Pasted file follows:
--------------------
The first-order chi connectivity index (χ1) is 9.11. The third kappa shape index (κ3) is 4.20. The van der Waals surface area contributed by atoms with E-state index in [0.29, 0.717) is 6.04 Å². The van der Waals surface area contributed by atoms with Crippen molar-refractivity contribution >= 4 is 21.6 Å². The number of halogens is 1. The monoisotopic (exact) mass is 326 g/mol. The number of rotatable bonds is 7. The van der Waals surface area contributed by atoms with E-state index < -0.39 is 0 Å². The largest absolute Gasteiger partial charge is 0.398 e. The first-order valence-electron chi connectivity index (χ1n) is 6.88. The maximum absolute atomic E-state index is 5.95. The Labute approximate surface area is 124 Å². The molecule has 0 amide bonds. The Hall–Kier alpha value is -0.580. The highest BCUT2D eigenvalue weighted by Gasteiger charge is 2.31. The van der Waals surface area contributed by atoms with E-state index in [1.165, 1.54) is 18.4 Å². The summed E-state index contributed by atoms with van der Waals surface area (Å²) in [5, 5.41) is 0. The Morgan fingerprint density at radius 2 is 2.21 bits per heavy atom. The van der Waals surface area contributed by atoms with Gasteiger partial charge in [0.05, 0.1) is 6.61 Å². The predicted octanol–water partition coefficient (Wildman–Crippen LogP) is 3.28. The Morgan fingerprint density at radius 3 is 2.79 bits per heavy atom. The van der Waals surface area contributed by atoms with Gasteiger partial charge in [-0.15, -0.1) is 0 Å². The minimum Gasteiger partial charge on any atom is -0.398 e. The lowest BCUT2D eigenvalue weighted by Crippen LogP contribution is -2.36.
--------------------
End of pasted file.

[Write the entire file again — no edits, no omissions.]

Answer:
The first-order chi connectivity index (χ1) is 9.11. The third kappa shape index (κ3) is 4.20. The van der Waals surface area contributed by atoms with E-state index in [0.29, 0.717) is 6.04 Å². The van der Waals surface area contributed by atoms with Crippen molar-refractivity contribution >= 4 is 21.6 Å². The number of halogens is 1. The monoisotopic (exact) mass is 326 g/mol. The number of rotatable bonds is 7. The van der Waals surface area contributed by atoms with E-state index < -0.39 is 0 Å². The largest absolute Gasteiger partial charge is 0.398 e. The first-order valence-electron chi connectivity index (χ1n) is 6.88. The maximum absolute atomic E-state index is 5.95. The Labute approximate surface area is 124 Å². The molecule has 0 amide bonds. The Hall–Kier alpha value is -0.580. The highest BCUT2D eigenvalue weighted by Gasteiger charge is 2.31. The van der Waals surface area contributed by atoms with E-state index in [1.165, 1.54) is 18.4 Å². The summed E-state index contributed by atoms with van der Waals surface area (Å²) in [5, 5.41) is 0. The Morgan fingerprint density at radius 2 is 2.21 bits per heavy atom. The van der Waals surface area contributed by atoms with Gasteiger partial charge in [0.05, 0.1) is 6.61 Å². The predicted octanol–water partition coefficient (Wildman–Crippen LogP) is 3.28. The Morgan fingerprint density at radius 3 is 2.79 bits per heavy atom. The van der Waals surface area contributed by atoms with Gasteiger partial charge in [-0.15, -0.1) is 0 Å². The minimum Gasteiger partial charge on any atom is -0.398 e. The lowest BCUT2D eigenvalue weighted by Crippen LogP contribution is -2.36.